Back in the Day, They Didn't Seek Closure
Our elders simply moved on when met with racism and tragedy. That's why it's so tough, yet so important, to get them to open up now about the past.
The main message from The Grace of Silence, the new memoir from Michele Norris of NPR, is that all of us can be black historians -- and that we need to hop to it with all deliberate speed. The takeaway points in the book are memorable in themselves -- but even more interesting in where they point us.
First, the facts. Norris' grandmother spent years during the late '40s and early '50s doing an advertising gig for Quaker Oats as a traveling Aunt Jemima ("Happifyin' Aunt Jemima pancakes sho' sets folks singin'!"). Unlike the ads, her grandmother made sure to speak proper English, and as Norris notes, "Grandma Ione seems to be throwing off more attitude in the picture than is expected from Aunt Jemima." It's true, and in fact, the set-jawed facial expression shown in a newspaper clip is exactly the one that Gretha Boston used in her portrayal of the Mammy character Queenie in the revival of Show Boat in 1995. But Grandma Ione was already there in the late '40s.
Then, around the same time, Norris' father was shot by a policeman in Birmingham, Ala., who didn't feel like letting him take an elevator to a party. But what strikes Norris is that neither Grandma Ione nor her father had any interest in talking about these things. It was the past; life was what you made of it -- namely, life was now.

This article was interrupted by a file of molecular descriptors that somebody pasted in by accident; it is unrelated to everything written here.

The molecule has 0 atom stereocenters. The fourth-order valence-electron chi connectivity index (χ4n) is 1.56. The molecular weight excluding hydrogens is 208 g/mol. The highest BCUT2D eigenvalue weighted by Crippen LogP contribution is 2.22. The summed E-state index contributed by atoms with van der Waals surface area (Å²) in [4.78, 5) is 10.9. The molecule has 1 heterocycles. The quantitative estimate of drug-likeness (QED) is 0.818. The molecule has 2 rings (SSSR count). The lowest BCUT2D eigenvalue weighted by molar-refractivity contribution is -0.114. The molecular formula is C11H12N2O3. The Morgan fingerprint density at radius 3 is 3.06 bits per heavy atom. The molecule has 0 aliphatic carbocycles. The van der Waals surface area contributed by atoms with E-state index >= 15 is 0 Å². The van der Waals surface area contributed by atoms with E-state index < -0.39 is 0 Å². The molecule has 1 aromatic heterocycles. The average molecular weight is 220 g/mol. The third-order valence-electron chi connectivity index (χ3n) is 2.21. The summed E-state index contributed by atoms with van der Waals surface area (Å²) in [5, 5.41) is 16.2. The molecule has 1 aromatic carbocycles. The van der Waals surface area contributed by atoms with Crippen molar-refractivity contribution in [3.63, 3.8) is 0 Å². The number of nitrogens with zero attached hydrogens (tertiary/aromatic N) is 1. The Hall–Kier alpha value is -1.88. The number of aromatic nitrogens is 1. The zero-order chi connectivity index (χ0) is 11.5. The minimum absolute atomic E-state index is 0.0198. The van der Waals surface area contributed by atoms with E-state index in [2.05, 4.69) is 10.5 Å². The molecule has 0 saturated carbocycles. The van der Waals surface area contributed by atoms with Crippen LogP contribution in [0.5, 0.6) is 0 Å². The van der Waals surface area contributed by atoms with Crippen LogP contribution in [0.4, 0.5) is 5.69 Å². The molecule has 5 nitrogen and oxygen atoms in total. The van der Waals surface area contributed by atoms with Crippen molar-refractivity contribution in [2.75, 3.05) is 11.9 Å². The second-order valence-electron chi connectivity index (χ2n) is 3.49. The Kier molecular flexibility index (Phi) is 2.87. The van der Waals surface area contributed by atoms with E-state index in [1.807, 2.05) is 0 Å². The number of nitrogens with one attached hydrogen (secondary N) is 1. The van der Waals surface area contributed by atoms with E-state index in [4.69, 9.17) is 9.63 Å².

This is not uncommon among black people who experienced life under Jim Crow, and it can puzzle us moderns. What to them are personal memories are, to us, one step removed as black history. We want to know where we came from, and for many of us, the abuse and the tragedy are a key part of that. Plus, the educated American operates under a common understanding that we are to "deal with" unpleasantness in our past rather than "repress" it, and then seek something called closure.
This kind of thinking is so deeply imprinted on our psyches that it seems more common sense than a paradigm. Yet it would have seemed alien to many of our grandparents -- whatever their color. As Malcolm Gladwell pointed out not too long ago, not all soldiers who witness hideous things amid battle come out with post-traumatic stress syndrome, and many have done quite well under an assumption that the best coping strategy is simply to move on.
This approach, that of the Man in the Gray Flannel Suit to his wartime service, is one that quite a few black people who lived through the Bad Old Days have adopted. "Girl, stop pestering me about details," a cousin of Norris' father complained when she asked about the shooting. "Stuff like that used to happen, but we never really dwelled on it. We moved on, and so should you."
Moved on. That is, they didn't let their lives be defined by abuse from others. It sounds so sensible, and yet it can throw us today when we see it face to face. Remember how perplexed so many were when Strom Thurmond's black love child seemed so, well, serene about the whole business?
I think of my grandfather, who could easily have passed for white. He was the product of a relationship between a white shopkeeper and a black assistant, but it was quite clear whenever conversation neared the topic that no one of his generation had any interest in dwelling on it. The idea that Grandpa was supposed to shout the story to the heavens to provide America a lesson about its roots in racism would have sounded to him like science fiction.